Snooker: Williams in a battle of black and white

The president of snooker's ruling body is determined to fight on as internal strife threatens to tear the game apart.
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The Independent Online
EVEN REX WILLIAMS' wife thinks he should step down as chairman of snooker's governing body. Not because she believes the accusations levelled at her husband but because, she says, it is unjustifiably ruining his reputation. It crosses his mind to go, too, every time he travels from his Midlands home to the World Professional Billiards and Snooker Association's offices in Bristol. Yet he stays.

Perhaps, he and his opponents are trapped, too enmeshed in snooker's political intrigue to make a clean break. Perhaps the infighting that has plagued the sport for the last decade is too potent a drug to kick of your own free will.

Victim or oppressor, there seems to be no grey areas when it comes to Williams, it depends on who you talk to. Barry Hearn, for example, has described Monday's attempt to oust him and his principal supporter, Bob Close, as part of a "life or death struggle to see whether professional snooker has any future at all".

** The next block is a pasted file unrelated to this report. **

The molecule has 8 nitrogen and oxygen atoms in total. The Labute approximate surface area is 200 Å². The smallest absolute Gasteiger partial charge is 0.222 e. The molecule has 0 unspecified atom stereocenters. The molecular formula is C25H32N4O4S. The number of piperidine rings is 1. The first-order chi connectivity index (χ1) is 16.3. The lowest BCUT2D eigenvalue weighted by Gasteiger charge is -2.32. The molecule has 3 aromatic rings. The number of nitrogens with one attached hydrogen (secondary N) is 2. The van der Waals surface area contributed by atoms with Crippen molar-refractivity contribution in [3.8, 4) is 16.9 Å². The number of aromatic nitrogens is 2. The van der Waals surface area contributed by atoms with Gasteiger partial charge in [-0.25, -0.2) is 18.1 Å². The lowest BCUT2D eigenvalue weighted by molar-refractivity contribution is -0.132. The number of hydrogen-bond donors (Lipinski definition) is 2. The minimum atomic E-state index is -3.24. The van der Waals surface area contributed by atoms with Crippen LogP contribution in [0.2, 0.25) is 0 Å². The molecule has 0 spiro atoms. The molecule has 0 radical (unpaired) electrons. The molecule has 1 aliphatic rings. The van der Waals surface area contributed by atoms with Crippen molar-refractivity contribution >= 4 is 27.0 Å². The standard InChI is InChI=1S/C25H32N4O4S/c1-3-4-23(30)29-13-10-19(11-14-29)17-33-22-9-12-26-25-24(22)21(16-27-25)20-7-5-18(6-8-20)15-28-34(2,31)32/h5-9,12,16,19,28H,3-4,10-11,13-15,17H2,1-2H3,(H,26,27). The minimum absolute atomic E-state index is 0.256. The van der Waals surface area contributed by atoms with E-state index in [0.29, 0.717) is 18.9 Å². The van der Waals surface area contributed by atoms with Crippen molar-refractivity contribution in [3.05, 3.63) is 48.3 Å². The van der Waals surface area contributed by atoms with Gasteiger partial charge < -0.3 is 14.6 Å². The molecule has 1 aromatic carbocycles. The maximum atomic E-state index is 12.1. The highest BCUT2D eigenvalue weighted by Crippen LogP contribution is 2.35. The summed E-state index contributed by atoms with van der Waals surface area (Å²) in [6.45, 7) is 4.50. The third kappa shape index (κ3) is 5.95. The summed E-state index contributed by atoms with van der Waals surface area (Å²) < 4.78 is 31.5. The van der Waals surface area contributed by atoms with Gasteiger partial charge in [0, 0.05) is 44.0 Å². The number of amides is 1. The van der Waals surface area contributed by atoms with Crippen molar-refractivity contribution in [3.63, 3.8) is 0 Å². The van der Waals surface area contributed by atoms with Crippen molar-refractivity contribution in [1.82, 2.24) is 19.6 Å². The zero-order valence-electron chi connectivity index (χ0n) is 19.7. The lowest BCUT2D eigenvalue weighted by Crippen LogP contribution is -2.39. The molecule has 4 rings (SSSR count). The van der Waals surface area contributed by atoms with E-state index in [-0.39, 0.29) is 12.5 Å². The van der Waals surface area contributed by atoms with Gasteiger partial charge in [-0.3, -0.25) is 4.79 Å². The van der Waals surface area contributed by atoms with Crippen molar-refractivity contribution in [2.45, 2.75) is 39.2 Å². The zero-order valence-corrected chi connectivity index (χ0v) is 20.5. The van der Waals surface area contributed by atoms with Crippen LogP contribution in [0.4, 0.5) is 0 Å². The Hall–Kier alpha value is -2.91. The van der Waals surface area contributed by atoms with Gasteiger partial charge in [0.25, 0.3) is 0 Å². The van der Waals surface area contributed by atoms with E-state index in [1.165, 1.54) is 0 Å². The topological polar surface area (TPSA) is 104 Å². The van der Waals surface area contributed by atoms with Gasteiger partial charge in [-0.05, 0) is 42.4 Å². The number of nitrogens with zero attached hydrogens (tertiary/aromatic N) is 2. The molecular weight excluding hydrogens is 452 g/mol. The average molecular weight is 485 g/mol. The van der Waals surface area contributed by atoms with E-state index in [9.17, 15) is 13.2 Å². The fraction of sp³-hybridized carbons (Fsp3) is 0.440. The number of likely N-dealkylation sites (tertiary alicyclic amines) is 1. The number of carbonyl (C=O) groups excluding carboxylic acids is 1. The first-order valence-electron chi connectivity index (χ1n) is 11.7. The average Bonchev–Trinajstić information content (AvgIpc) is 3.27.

Williams would agree with the sentiment if not the source of the problem, pointing the finger to forces within the game which, he says, are trying to run snooker for the benefit of the elite. His counter, which will also be voted on at Monday's egm, is to call for the removal of his opponents, Steve Davis, Dennis Taylor and Jason Ferguson, from the WPBSA board.

Confused? Most people are, but clear the smoke and noise of this bloody conflict and a few facts stand out. Last month the part-time chief executive of seven weeks' standing, Peter Middleton, left the WPBSA; the game's principal commentator, Clive Everton, and snooker correspondent of the Independent On Sunday is banned from press rooms; several tournaments, including last week's British Open, are unsponsored. Writs fly like confetti, accusations are even more readily airborne. Snooker, in short, is in a mess.

"It is," Williams agrees. "but it's not of my making. This will be the fifth general meeting in 20 months and I haven't called a single one of them. Every time you get a decision that someone does not like it's a case of `call an egm, get rid of them'. And it won't stop. If I'm voted off the board it won't make a difference. It won't stop until certain people have got control of the game."